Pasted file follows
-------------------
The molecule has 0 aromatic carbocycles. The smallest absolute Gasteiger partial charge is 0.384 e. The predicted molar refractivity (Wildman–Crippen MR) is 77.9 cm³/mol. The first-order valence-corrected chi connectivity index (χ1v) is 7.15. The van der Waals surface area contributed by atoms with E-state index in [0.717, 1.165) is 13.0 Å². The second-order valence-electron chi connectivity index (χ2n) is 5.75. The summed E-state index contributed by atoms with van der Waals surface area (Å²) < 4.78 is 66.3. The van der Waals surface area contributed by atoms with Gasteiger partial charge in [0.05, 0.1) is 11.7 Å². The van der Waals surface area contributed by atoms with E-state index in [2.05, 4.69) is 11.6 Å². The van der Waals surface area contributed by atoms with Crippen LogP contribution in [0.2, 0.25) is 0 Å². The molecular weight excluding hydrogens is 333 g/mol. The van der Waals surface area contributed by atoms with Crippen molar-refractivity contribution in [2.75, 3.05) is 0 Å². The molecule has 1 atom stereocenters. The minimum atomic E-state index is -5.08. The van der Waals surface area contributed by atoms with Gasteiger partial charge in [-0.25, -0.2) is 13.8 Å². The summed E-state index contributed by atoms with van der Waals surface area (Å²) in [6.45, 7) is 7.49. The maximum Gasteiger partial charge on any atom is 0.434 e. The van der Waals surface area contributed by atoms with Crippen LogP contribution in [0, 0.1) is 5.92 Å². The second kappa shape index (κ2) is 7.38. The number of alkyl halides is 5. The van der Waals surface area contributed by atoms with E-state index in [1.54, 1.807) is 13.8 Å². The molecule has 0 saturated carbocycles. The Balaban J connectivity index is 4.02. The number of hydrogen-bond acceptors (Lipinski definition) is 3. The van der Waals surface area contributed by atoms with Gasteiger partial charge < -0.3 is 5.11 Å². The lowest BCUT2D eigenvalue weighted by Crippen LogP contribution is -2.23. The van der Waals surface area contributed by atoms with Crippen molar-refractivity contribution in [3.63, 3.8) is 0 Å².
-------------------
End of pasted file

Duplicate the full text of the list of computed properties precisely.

The molecule has 0 aromatic carbocycles. The smallest absolute Gasteiger partial charge is 0.384 e. The predicted molar refractivity (Wildman–Crippen MR) is 77.9 cm³/mol. The first-order valence-corrected chi connectivity index (χ1v) is 7.15. The van der Waals surface area contributed by atoms with E-state index in [0.717, 1.165) is 13.0 Å². The second-order valence-electron chi connectivity index (χ2n) is 5.75. The summed E-state index contributed by atoms with van der Waals surface area (Å²) < 4.78 is 66.3. The van der Waals surface area contributed by atoms with Gasteiger partial charge in [0.05, 0.1) is 11.7 Å². The van der Waals surface area contributed by atoms with E-state index in [2.05, 4.69) is 11.6 Å². The van der Waals surface area contributed by atoms with Crippen LogP contribution in [0.2, 0.25) is 0 Å². The molecular weight excluding hydrogens is 333 g/mol. The van der Waals surface area contributed by atoms with Crippen molar-refractivity contribution in [2.75, 3.05) is 0 Å². The molecule has 1 atom stereocenters. The minimum atomic E-state index is -5.08. The van der Waals surface area contributed by atoms with Gasteiger partial charge in [-0.25, -0.2) is 13.8 Å². The summed E-state index contributed by atoms with van der Waals surface area (Å²) in [6.45, 7) is 7.49. The maximum Gasteiger partial charge on any atom is 0.434 e. The van der Waals surface area contributed by atoms with Crippen LogP contribution in [0, 0.1) is 5.92 Å². The second kappa shape index (κ2) is 7.38. The number of alkyl halides is 5. The van der Waals surface area contributed by atoms with E-state index in [1.54, 1.807) is 13.8 Å². The molecule has 0 saturated carbocycles. The Balaban J connectivity index is 4.02. The number of hydrogen-bond acceptors (Lipinski definition) is 3. The van der Waals surface area contributed by atoms with Gasteiger partial charge < -0.3 is 5.11 Å². The lowest BCUT2D eigenvalue weighted by Crippen LogP contribution is -2.23. The van der Waals surface area contributed by atoms with Crippen molar-refractivity contribution in [3.63, 3.8) is 0 Å².